December 29, 2019 The Holy Family

The Holy Family of Jesus, Mary and Joseph

Reading 1 SIR 3:2-6, 12-14

Responsorial Psalm PS 128:1-2, 3, 4-5.

R. Blessed are those who fear the Lord and walk in his ways.

Reading 2 COL 3:12-21

Homily for Nativity on The Holy Family of Jesus, Mary and Joseph 12/29/2019 

With our celebration of the Holy Family, we have cause to reflect on our families and the role they have in the faith.  The Catholic Church calls the family the domestic church, meaning that is really where the faith begins and is often where our faith is lived out. 

The domestic church, the family, has a clear structure.  We heard in Sirach, “God sets a father in honor over his children; a mother's authority he confirms over her sons.” In these roles, they act as the Priests of their domestic church, we might consider them the Pastor and Associate Pastor guiding their little flock. 

In that second reading from Paul we heard three challenging sentences: “Wives, be subordinate to your husbands, as is proper in the Lord. Husbands, love your wives, and avoid any bitterness toward them. Children, obey your parents in everything, for this is pleasing to the Lord.” 

Now, I know some ladies are tempted to be upset at this first line, “be subordinate to your husbands.” Sometimes that word subordinate is translated as submissive, which sounds even worse to our ears, unless of course you are a husband.  

But let’s briefly look at that word, the more inflammatory one, submissive has two parts, sub means under, missive means mission.  This means that we are on a mission, but specifically the husband is leading that mission, that mission to get his wife to heaven, to get his children to heaven.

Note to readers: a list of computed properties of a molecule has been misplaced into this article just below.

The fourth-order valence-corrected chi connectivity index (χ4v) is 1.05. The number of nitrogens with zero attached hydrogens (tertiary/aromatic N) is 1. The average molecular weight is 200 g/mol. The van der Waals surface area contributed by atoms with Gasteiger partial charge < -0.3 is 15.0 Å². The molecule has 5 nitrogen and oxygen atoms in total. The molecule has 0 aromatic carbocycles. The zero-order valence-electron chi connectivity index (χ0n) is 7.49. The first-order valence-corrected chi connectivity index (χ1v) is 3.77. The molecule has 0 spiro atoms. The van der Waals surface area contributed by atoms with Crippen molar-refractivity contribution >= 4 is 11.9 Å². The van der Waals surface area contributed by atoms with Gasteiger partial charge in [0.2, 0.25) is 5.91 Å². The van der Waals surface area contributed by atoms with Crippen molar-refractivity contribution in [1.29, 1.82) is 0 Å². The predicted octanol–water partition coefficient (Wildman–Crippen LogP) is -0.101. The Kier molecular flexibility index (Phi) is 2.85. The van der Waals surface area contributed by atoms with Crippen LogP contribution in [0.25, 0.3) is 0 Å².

For the husband's part, his role is to love his wife. In this particular reading today, Paul kind of glosses over this, like the Colossians know exactly what he is talking about.   

But in his letter to the Ephesians, Paul goes into a lot more detail, and he brings up love again saying, “Husbands, love your wives, even as Christ loved the church and handed himself over for her to sanctify her...”

How did Christ love his Church?  Well, He died for her.  So, lest any of you husbands out there are still elbowing your wife to listen, it’s the wife’s turn to elbow the guys.   

The husband has to die to himself, he has to die to his own selfish desires, for the good of his wife, for the good of their children too, but ultimately for her, to sanctify her, to help her to grow in holiness and get to heaven.  The guys have it way worse, in my opinion.